It’s time to congratulate masterful record producer—and head of Apple Music—Jimmy Iovine for winning the coveted “Severely Out of Touch” award. There were a few strong contenders this week, but with his little speech about women and music on CBS This Morning yesterday, Iovine took home the top prize.
His interview, which also featured Mary J. Blige, started out as a puff piece about Apple Music’s mega-hit ad directed by Ava DuVernay and featuring Taraji P. Henson, Kerry Washington, and Blige, but things started to go south quickly when Iovine took a stab at trying to figure out why the commercial resonated so well with, well, just about everyone. His take on why it was so popular? Women can’t seem to find/understand music and need Apple Music to help. Oh, how interesting! It’s amazing that I never thought about this silly (and awesome) commercial about your product that way. Do go on, Jimmy:
So I always knew that women find it very difficult at times—some women—to find music. And this helps makes it easier with playlists, curated by real people. They’re not made by algorithms alone, they’re made by algorithms but with a human touch. I just thought of a problem, you know: girls are sitting around, you know, talking about boys. Or complaining about boys, you know, when they’re heartbroken or whatever. And they need music for that, right? So it’s hard to find the right music, you know. Not everybody has the right lists, or knows a DJ or something.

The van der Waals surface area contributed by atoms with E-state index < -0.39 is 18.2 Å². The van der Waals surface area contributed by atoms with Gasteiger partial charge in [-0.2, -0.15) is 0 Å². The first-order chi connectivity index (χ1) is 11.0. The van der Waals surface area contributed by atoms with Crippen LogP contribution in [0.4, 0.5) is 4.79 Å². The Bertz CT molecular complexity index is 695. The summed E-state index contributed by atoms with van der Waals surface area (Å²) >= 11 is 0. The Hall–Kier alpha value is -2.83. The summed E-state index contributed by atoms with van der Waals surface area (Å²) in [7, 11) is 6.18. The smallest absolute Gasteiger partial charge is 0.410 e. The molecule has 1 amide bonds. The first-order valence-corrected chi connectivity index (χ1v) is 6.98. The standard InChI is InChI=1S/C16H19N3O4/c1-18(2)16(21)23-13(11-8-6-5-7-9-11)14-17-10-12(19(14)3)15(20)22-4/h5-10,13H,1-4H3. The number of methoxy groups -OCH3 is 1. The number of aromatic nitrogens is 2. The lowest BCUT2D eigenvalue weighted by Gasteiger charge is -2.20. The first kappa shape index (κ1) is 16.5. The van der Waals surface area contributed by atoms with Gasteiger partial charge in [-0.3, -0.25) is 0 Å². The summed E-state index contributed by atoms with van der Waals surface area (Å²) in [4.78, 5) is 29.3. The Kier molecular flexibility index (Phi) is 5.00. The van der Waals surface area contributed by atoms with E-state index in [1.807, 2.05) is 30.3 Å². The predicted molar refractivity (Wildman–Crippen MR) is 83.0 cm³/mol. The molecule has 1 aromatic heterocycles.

Beyond the fact that this starts with the infuriating phrase “I always knew that women” and insinuates that women only need music to get through being “heartbroken or whatever,” Iovine truly showed his mastery of being out of touch with the tired stereotype that women need “a human touch” to interact with something. This does a disservice to women who help create these products and help pioneer new technologies on a daily basis, and it reduces men to beings that don’t need or want any sort of emotional/personal interaction when it comes to their music.
Late last night, Iovine accepted his award with an official apology:
We created Apple Music to make finding the right music easier for everyone—men and women, young and old. Our new ad focuses on women, which is why I answered the way I did, but of course the same applies equally for men. I could have chosen my words better, and I apologize.
Well done, Jimmy. Your award statue is in the mail. Watch the original interview video here.